Madeline Street traverses an area which was an original grant to J.R. Hatfield in 1839. The area later attracted Jules Joubert, who built several houses and named the streets after members of his family. Dairy cottages, stables, stonemasons’ cottages and later speculative building remain as an indication of the pattern of life in the 1860s, 1870s and 1880s. Many of the Italian stonemasons who came from the north of Italy and villages across the Swiss border settled into modest stone cottages in and around Madeline Street. Some old stone walls still mark the boundaries which existed then. Stone was quarried from the hill above Mount Street.
In the 1860s Richard Jarman owned the south side of the block, which was an orchard with two or three cottages. Where 15a and 17a now stand there was a stockyard in the 1870s which extended to Alexandra Street. Several shops and houses stood on the north side where the Bowling Club is now, and Louis Rinaldi lived in one of the houses, a two-storey stone house built in the 1890s to replace a timber cottage (he recollected that when he looked from an upper window across the stockyard, he could watch the passing carriages or see Judge Manning’s horses being prepared in the stables). There was a dairy at 25 Madeline Street.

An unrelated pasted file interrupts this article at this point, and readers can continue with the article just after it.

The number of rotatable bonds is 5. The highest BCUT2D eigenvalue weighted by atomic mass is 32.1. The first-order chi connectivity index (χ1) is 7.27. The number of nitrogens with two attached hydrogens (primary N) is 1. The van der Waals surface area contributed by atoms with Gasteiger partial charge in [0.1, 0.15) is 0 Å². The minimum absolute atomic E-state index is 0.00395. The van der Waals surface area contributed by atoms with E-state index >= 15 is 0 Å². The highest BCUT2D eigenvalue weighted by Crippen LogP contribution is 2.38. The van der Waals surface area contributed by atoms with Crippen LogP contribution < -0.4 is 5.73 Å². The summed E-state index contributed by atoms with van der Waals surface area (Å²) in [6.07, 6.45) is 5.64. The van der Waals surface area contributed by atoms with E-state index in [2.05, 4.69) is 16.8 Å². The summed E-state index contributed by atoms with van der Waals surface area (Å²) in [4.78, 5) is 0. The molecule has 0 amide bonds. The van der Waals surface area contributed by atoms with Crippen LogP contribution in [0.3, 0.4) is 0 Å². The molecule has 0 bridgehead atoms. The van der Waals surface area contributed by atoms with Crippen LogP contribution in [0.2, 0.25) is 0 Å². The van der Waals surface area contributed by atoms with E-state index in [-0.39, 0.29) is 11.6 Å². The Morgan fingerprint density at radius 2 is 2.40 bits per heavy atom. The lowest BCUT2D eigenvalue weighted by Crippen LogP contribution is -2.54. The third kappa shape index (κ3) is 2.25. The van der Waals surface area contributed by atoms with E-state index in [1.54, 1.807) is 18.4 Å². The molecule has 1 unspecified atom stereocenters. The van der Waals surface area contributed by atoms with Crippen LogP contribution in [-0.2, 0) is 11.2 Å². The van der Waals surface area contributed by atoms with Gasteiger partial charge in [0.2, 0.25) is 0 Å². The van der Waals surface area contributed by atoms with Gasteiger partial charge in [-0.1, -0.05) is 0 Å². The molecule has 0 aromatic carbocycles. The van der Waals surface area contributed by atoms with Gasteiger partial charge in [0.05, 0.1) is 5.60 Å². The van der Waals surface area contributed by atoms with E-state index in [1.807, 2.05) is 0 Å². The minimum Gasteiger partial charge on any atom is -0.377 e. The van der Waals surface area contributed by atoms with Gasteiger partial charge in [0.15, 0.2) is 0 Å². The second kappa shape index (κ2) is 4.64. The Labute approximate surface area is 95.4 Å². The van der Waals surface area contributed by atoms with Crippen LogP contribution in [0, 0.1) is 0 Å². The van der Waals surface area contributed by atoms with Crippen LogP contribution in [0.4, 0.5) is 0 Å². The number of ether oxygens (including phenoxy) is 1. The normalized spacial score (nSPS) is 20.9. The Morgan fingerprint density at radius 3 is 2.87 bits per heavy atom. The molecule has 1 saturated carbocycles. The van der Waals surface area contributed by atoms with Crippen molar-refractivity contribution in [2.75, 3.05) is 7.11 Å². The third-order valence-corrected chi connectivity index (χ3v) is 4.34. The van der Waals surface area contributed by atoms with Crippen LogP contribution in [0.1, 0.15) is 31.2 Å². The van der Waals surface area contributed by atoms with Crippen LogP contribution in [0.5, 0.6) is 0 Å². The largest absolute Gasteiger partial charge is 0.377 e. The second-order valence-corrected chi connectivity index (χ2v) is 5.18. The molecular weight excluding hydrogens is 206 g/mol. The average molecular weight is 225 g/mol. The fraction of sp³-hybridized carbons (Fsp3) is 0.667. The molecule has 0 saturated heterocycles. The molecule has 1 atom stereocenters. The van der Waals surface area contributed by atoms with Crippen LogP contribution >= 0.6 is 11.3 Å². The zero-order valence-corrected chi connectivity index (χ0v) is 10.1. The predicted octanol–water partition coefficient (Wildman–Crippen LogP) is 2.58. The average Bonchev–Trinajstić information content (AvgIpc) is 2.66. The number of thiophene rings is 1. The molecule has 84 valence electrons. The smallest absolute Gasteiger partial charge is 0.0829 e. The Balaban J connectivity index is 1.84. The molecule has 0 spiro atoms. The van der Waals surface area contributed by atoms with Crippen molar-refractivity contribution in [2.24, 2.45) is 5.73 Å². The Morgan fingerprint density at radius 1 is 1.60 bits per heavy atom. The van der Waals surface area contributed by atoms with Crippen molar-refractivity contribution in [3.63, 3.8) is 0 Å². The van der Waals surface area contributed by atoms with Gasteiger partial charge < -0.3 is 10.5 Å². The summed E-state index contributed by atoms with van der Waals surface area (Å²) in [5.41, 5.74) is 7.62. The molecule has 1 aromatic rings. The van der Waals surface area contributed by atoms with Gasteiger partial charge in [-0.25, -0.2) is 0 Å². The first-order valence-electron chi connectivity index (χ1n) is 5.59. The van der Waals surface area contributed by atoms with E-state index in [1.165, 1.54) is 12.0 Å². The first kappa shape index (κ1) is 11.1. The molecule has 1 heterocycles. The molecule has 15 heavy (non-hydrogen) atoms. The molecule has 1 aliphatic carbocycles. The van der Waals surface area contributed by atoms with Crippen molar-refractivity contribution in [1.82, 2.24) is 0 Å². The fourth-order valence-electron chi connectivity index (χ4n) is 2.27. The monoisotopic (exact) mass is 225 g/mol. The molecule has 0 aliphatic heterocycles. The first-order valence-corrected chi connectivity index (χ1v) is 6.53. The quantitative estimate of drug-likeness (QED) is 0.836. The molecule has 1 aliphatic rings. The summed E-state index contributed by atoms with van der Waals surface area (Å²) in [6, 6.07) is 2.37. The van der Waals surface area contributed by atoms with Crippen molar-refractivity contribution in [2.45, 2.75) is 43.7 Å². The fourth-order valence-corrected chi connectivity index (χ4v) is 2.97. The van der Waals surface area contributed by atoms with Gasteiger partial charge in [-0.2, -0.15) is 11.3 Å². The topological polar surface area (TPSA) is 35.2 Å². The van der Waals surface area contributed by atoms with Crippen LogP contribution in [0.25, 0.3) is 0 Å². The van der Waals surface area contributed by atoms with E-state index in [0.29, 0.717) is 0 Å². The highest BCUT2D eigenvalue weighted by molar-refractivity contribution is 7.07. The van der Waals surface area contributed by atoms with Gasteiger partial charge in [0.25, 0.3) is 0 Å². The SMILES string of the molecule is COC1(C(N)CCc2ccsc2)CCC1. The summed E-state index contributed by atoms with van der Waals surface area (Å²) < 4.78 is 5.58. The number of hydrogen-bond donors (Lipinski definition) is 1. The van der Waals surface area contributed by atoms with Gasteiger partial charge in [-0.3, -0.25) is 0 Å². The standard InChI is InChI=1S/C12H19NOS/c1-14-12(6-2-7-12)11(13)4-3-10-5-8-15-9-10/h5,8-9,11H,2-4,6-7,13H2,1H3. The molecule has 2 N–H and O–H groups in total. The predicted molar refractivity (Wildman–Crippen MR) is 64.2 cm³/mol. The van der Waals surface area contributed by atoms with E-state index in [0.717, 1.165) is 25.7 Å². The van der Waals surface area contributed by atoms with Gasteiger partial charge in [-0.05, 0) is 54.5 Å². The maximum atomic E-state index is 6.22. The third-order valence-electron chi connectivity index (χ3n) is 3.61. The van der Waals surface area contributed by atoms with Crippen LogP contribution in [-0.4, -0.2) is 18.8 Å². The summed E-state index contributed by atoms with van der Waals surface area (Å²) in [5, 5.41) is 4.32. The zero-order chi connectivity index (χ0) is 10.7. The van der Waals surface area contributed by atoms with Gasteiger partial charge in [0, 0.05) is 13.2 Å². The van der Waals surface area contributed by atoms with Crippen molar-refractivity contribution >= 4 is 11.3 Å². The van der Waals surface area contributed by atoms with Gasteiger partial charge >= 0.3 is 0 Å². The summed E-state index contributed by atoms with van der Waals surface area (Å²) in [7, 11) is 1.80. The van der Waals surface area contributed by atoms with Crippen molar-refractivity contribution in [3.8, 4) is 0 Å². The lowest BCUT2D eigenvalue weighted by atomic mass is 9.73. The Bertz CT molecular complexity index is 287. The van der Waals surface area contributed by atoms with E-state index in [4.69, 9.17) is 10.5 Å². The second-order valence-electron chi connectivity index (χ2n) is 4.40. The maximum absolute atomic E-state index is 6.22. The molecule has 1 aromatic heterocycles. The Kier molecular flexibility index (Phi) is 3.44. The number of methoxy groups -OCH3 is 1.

The lamplighter, George Rostock, lived on one corner. The Bowling Club is on Lenehan’s Paddock, and Andrew Lenehan’s son built Malvern (now Ysabel) and other brick houses in Ernest Street. The honorary Town Clerk, Mr Glassock, lived at the corner of Ernest Street in 1861. The proclamation of Hunter’s Hill as a Municipality was handed over to aldermen at 11A Ady Street (Innisfree) and a room in Mr Glassock’s house served for a time as the Council Chamber.